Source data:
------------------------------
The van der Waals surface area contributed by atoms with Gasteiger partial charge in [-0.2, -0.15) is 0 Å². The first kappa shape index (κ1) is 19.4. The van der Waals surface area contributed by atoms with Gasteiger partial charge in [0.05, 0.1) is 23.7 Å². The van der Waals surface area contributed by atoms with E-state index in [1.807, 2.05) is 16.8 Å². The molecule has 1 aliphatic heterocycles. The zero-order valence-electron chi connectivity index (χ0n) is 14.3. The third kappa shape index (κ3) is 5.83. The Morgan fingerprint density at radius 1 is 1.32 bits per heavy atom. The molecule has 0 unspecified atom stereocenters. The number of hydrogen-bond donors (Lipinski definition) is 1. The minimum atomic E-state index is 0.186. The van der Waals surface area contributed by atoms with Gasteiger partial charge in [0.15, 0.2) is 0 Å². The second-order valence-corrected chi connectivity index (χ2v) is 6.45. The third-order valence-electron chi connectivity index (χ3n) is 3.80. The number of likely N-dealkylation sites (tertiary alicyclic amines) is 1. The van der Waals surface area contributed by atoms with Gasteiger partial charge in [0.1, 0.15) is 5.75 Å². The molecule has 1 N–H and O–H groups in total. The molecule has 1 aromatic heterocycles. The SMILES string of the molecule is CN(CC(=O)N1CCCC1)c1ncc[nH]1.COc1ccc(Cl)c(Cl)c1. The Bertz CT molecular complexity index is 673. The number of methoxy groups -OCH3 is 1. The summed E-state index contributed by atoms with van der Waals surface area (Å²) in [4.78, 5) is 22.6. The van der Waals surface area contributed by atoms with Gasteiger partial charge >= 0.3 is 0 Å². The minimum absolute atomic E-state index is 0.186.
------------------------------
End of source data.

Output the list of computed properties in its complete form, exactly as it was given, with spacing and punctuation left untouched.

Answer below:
The van der Waals surface area contributed by atoms with Gasteiger partial charge in [-0.2, -0.15) is 0 Å². The first kappa shape index (κ1) is 19.4. The van der Waals surface area contributed by atoms with Gasteiger partial charge in [0.05, 0.1) is 23.7 Å². The van der Waals surface area contributed by atoms with E-state index in [1.807, 2.05) is 16.8 Å². The molecule has 1 aliphatic heterocycles. The zero-order valence-electron chi connectivity index (χ0n) is 14.3. The third kappa shape index (κ3) is 5.83. The Morgan fingerprint density at radius 1 is 1.32 bits per heavy atom. The molecule has 0 unspecified atom stereocenters. The number of hydrogen-bond donors (Lipinski definition) is 1. The minimum atomic E-state index is 0.186. The van der Waals surface area contributed by atoms with Gasteiger partial charge in [0.15, 0.2) is 0 Å². The second-order valence-corrected chi connectivity index (χ2v) is 6.45. The third-order valence-electron chi connectivity index (χ3n) is 3.80. The number of likely N-dealkylation sites (tertiary alicyclic amines) is 1. The van der Waals surface area contributed by atoms with Gasteiger partial charge in [0.1, 0.15) is 5.75 Å². The molecule has 1 N–H and O–H groups in total. The molecule has 1 aromatic heterocycles. The SMILES string of the molecule is CN(CC(=O)N1CCCC1)c1ncc[nH]1.COc1ccc(Cl)c(Cl)c1. The Bertz CT molecular complexity index is 673. The number of methoxy groups -OCH3 is 1. The summed E-state index contributed by atoms with van der Waals surface area (Å²) in [4.78, 5) is 22.6. The van der Waals surface area contributed by atoms with Gasteiger partial charge >= 0.3 is 0 Å². The minimum absolute atomic E-state index is 0.186.